# CLT: Activity 2

## Activity 2: Sampling from a Non-normal Population

Up to now, we’ve been working with a normally distributed population. It’s probably no surprise to you that sample means from normal populations yielded normal sampling distributions. But, what happens with non-normal population distributions? The next activity will illustrate what happens when the population distribution is a binomial distribution.

#### What is the Binomial Distribution?

A binomial distribution results when only two outcomes are possible (e.g., 0 or 1) andN independent cases are selected, where the probability = p for a specific outcome for each case. For example, there are only two possible outcomes when we flip a coin: heads or tails. If the coin is fair, p = .5 is the probability of getting a head on each toss, and the outcome from each toss is independent of outcomes from other tosses. The number of heads on each toss is either 0 or 1. If we toss the coin N = 10 times, we can observe 0 to 10 heads. The probabilities of all possible numbers of heads define a binomial probability distribution.

With a binomial distribution where p = .5, you have equal chances of observing either outcome on each observation. If one of the outcomes is assigned a value of 0 and the other outcome a value of 1, then the population mean is .5. The binomial population distribution for N = 1 is very non-normal because only two outcomes are possible, 0 or 1, one at each end of the distribution.

In this activity, we are interested in voter support in Ourtown for Proposition A on an upcoming ballot. Suppose support for Proposition A is evenly split in Ourtown, such that half of the population would say “yes” and half would say “no” when asked their view. We conduct a survey of randomly selected Ourtown voters and code their responses as “Yes” = 1 and “No” = 0. Thus, in this example p(Y = 1) = .50, or simply p = .50.

Using the applet below, we will examine the possible outcomes of surveys with three different sample sizes, N. For each sample size, you will be guided through a series of steps and observations. We begin with a sample of N = 5.

##### Q1. How do we represent a binomial population withp= .5?
• Set the population to “Binomial p = .5.”
• Set the sample size to “N=5.”
• Select “Show sample data” (in black).
• Select “Show population” (in blue).
• Why are the blue bars equal in height? Answer.
##### Q2. In each sample, how many people support the proposition and how many don’t (i.e., how many 1’s and 0’s are there)?
• Click “Draw a sample.”
• Observe the relative number of 0s and 1s in the sample.
• Calculate the percentage of people who support the proposition. (Give me a hint)
• Compare this percentage to the sample mean.
• What does the sample mean indicate in this activity?  Answer.
• Click “Draw a sample” again and verify the relationship between the sample mean and the percentage of people who support the proposition for this sample.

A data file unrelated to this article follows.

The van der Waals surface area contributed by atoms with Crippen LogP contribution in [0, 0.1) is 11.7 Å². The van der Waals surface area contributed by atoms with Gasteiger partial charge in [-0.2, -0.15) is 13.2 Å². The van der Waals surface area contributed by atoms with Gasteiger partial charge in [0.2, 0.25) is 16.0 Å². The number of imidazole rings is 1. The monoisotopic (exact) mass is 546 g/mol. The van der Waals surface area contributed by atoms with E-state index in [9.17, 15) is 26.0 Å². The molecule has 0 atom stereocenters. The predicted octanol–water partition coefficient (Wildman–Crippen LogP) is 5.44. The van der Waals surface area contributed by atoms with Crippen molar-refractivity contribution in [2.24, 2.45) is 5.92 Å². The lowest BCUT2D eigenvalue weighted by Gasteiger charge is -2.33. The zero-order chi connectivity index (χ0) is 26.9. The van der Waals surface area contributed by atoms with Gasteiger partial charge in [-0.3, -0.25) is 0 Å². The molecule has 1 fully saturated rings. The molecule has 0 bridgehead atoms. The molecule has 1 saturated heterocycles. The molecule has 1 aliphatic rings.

##### Q3. What are the possible values for the sample mean for this sample size,N= 5?
• Click “Draw a sample” 10 times and record the mean for each sample below:

• Click “Show obtained means” (in red) to see the distribution of your sample means.
• Click “Draw 100 samples” several times and pay attention to the possible sample means.
• Describe the possible values for the sample means. Answer for N = 5
##### Q4. Is the distribution of possible sample means an example of a normal distribution?
• Select “Show sampling distribution of the mean” (in green) to see the actual distribution of possible means.
• How is this distribution similar to a normal curve and how does it differ? Answer for N = 5
##### Q5. What are the possible values for the sample mean forN= 100?
• De-select “Show sampling distribution of the mean” (in green).
• Change sample size to N = 100.
• Click “Draw a sample” 10 times and record the mean for each sample below:

• Click “Draw 100 samples” several times (be sure that “Show obtained means” is selected).
• Describe the possible values for the sample means. Answer for N = 100
##### Q6. Is the distribution of possible sample means an example of a normal distribution?
• Select “Show sampling distribution of the mean” (in green) to see the actual distribution of possible means.
• How is this distribution similar to a normal curve and how does it differ? Answer for N = 100
##### Q7. What are the possible values for the sample mean forN= 25?
• De-select “Show sampling distribution of the mean” (in green).
• Change sample size to N = 25.
• Click “Draw a sample” 10 times and record the mean for each sample below:

• Click “Draw 100 samples” several times (be sure that “Show obtained means” is selected).
• Describe the possible values for the sample means. Answer for N = 25
##### Q8. Is the distribution of possible sample means an example of a normal distribution?
• Select “Show sampling distribution of the mean” (in green) to see the actual distribution of possible means.
• How is this distribution similar to a normal curve and how does it differ? Answer for N = 25